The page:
The same name in Russian usually can have several forms, reflecting the attitude of the one who pronounces the name to the one named. The number of these forms is as far as I can judge, much bigger than in English. That's why in my translation I preferred to retain the original rules of forming such names and to provide this note. Another important reason is that the Russian name changed according to the rules of doing so in English would sound ridiculous (maybe for me only, as I'm Russian… ;-) ), not mentioning that it's not always possible to do this with Russian names at all. Example: John – Johnny. Now try to do the same with, say, my name: Yuri. Yup… My point exactly. Below is the example of how the first name of the main character can be 'bent'. The same often happens to other names in the book. For inexperienced reader it might be confusing, so I apologize… Russia *is* confusing by definition, so bear with it. :-)
Leonid – the complete name.
Lenia (should be read roughly as Lyo-nee-aa; don't pronounce 'double lettered' sounds as too long ones though) – this is slightly diminutive, friendly form used by relatives and friends.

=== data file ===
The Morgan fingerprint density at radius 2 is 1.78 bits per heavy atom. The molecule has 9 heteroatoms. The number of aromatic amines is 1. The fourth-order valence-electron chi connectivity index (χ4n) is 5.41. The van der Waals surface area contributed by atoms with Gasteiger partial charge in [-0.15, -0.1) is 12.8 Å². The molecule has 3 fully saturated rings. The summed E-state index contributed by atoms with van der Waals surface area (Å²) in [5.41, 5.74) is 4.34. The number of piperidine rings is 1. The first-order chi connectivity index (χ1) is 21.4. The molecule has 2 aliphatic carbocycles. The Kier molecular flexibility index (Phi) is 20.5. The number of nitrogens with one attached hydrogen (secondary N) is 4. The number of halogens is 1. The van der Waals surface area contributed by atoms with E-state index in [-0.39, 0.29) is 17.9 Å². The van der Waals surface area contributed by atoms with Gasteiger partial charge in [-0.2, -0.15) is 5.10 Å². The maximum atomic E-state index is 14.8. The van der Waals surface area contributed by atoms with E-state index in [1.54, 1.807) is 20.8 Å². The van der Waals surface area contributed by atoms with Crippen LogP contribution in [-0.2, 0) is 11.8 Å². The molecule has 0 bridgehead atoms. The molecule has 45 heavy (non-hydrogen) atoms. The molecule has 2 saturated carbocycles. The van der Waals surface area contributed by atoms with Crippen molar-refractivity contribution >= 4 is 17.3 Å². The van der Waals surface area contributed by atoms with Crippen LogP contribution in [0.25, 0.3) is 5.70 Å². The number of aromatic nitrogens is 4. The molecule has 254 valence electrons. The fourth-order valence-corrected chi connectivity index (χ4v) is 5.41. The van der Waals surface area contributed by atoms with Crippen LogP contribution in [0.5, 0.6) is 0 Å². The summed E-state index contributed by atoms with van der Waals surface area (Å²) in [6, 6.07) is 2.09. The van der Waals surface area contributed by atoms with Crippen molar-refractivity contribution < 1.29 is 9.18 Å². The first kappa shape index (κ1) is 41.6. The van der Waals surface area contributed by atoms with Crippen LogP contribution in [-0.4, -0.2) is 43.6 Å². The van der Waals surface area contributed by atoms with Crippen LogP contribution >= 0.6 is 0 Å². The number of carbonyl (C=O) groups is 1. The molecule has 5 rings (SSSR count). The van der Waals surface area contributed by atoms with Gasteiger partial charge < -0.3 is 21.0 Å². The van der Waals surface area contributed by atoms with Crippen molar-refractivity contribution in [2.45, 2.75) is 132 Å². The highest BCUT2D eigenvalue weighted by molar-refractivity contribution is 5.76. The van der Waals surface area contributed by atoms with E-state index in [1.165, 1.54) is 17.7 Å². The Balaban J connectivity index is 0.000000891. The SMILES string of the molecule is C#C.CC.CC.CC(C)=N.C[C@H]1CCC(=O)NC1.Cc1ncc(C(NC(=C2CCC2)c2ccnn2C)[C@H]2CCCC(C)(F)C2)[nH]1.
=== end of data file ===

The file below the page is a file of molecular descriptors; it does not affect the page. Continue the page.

Lenechka (Lyo-nee-chka) – a "pet-name" form, sometimes also used with sarcasm, depending on the context.
Len'chik – "pet-name"/unceremonious address.
Len'ka ( here ' means softening of the previous sound, 'n' in this name sounds like 'n' in the word 'change') – Unceremonious address, a bit slighting. Often used by close friends without any offensive context.
… and so on. No more forms are used in the book, so I'd better not confuse you any more.
Another trick is how the names are formed in general. In particular, the concept of the middle name in Russia. It is not 'given', but rather is the father's name. To be used as a middle name, special endings are attached: